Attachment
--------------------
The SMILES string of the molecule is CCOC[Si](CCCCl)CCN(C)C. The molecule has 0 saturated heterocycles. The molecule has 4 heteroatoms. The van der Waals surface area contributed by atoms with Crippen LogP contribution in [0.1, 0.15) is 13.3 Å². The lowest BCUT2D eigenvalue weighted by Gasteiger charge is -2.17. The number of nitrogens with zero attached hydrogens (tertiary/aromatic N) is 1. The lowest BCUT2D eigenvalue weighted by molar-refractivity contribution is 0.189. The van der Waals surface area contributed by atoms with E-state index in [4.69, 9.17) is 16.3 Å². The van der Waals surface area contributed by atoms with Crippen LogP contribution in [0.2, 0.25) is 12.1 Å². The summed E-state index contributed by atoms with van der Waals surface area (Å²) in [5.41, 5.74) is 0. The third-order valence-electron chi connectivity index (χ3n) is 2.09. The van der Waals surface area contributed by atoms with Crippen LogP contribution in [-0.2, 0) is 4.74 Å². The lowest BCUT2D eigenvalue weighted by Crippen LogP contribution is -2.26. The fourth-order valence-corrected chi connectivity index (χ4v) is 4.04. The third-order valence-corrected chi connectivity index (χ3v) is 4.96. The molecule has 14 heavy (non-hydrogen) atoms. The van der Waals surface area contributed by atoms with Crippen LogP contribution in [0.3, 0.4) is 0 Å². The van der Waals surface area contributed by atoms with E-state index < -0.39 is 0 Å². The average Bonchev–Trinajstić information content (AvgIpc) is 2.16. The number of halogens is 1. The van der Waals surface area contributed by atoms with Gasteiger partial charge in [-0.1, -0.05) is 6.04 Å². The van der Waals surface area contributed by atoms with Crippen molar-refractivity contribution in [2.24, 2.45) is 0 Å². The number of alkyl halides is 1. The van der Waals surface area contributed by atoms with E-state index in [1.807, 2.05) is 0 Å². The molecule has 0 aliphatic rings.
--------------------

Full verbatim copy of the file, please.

The SMILES string of the molecule is CCOC[Si](CCCCl)CCN(C)C. The molecule has 0 saturated heterocycles. The molecule has 4 heteroatoms. The van der Waals surface area contributed by atoms with Crippen LogP contribution in [0.1, 0.15) is 13.3 Å². The lowest BCUT2D eigenvalue weighted by Gasteiger charge is -2.17. The number of nitrogens with zero attached hydrogens (tertiary/aromatic N) is 1. The lowest BCUT2D eigenvalue weighted by molar-refractivity contribution is 0.189. The van der Waals surface area contributed by atoms with E-state index in [4.69, 9.17) is 16.3 Å². The van der Waals surface area contributed by atoms with Crippen LogP contribution in [0.2, 0.25) is 12.1 Å². The summed E-state index contributed by atoms with van der Waals surface area (Å²) in [5.41, 5.74) is 0. The third-order valence-electron chi connectivity index (χ3n) is 2.09. The van der Waals surface area contributed by atoms with Crippen LogP contribution in [-0.2, 0) is 4.74 Å². The lowest BCUT2D eigenvalue weighted by Crippen LogP contribution is -2.26. The fourth-order valence-corrected chi connectivity index (χ4v) is 4.04. The third-order valence-corrected chi connectivity index (χ3v) is 4.96. The molecule has 14 heavy (non-hydrogen) atoms. The van der Waals surface area contributed by atoms with Crippen LogP contribution in [0.3, 0.4) is 0 Å². The van der Waals surface area contributed by atoms with E-state index < -0.39 is 0 Å². The average Bonchev–Trinajstić information content (AvgIpc) is 2.16. The number of halogens is 1. The van der Waals surface area contributed by atoms with Gasteiger partial charge in [-0.1, -0.05) is 6.04 Å². The van der Waals surface area contributed by atoms with Crippen molar-refractivity contribution in [2.24, 2.45) is 0 Å². The number of alkyl halides is 1. The van der Waals surface area contributed by atoms with E-state index in [1.807, 2.05) is 0 Å². The molecule has 0 aliphatic rings.